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Lebanon deadlock remains after PM quits

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Lebanese President Michel Aoun has asked the resigned government of Prime Minister Saad Hariri to continue on a caretaker basis until a new cabinet is formed, as security forces began opening major roads after two weeks of huge protests that paralysed the country.

The army had asked demonstrators earlier on Wednesday to voluntarily clear all roadblocks to ensure that life returns to normal.

The move came a day after Hariri announced the resignation of his government in a televised address to the nation, saying he had hit a “dead-end” in his attempts to resolve a crisis unleashed by the massive protests against the political elite amid widespread anger over years of economic mismanagement and corruption.

Hariri’s announcement satisfied one of the main demands of the leaderless protest movement, which has brought together people from across Lebanon’s political and religious divides, but demonstrators pledged to keep pushing for deeper change.

Still, with no obvious alternative to Hariri to fill the post of prime minister, which is reserved for a Sunni Muslim in Lebanon’s power-sharing system, there is no clear way out of the political crisis.

In line with the Constitution, Aoun, who will deliver a speech on Thursday evening, asked Hariri to stay on as caretaker prime minister. The president is now expected to launch consultations with the leaders of political blocs in Parliament to discuss the appointment of a potential new prime minister.

“There is still a deadlock, but by the very fact that the president has still not set a date for these consultations [to begin] is an indication that they are trying to find some sort of a compromise formula behind the scenes,” Al Jazeera’s Zeina Khodr, reporting from Beirut, said.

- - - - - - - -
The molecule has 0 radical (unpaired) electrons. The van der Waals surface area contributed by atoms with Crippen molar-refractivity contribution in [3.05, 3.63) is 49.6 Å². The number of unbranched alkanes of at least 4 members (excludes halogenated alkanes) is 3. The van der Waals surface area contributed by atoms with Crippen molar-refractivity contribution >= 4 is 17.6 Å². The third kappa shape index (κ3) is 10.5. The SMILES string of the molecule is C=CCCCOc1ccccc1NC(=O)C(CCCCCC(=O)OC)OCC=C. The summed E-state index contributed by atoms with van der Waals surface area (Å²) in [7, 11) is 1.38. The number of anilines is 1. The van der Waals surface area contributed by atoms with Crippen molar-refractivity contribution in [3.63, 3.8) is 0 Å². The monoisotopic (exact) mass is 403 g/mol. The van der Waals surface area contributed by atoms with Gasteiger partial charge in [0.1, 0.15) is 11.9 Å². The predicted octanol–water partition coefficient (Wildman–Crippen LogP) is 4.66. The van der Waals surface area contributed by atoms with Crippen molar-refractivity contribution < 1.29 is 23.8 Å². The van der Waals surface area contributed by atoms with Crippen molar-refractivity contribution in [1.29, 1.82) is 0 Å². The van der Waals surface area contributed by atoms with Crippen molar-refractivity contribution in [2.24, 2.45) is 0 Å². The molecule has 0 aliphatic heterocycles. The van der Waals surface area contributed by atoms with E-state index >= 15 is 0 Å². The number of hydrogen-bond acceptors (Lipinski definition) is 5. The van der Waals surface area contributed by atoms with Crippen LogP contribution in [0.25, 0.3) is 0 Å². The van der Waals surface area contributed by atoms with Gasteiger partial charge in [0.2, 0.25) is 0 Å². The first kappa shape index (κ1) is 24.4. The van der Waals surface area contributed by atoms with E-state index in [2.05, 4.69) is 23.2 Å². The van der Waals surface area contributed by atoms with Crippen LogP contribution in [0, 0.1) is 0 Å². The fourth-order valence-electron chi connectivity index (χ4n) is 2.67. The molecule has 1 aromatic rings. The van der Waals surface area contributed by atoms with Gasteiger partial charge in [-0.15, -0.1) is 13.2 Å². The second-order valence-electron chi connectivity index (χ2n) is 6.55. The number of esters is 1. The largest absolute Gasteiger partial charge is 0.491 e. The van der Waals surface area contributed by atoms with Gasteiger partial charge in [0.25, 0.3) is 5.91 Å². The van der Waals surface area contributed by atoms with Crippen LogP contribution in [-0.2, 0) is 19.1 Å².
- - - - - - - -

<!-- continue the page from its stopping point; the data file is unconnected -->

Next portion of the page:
“If they cannot reach an agreement, we might witness a prolonged power vacuum.”

Following elections last year, it had taken Hariri nine months to piece together the coalition government bringing together nearly all of Lebanon’s feuding parties, including the Shia group Hezbollah and the Maronite Christian Free Patriotic Movement.

But he entered his third government weakened by a balance of power that had shifted in favour of the heavily armed Hezbollah, which together with its allies won a majority of MPs in the elections while Hariri lost a third of his.

Lebanon is governed by a power-sharing agreement known as the “Taif accords”, designed to redistribute power after the end of its 15-year civil war in 1990. The number of seats in parliament is equally split between Christians and Muslims.The president must be a Christian and the Parliament’s speaker a Shia Muslim, while the prime minister must be Sunni Muslim.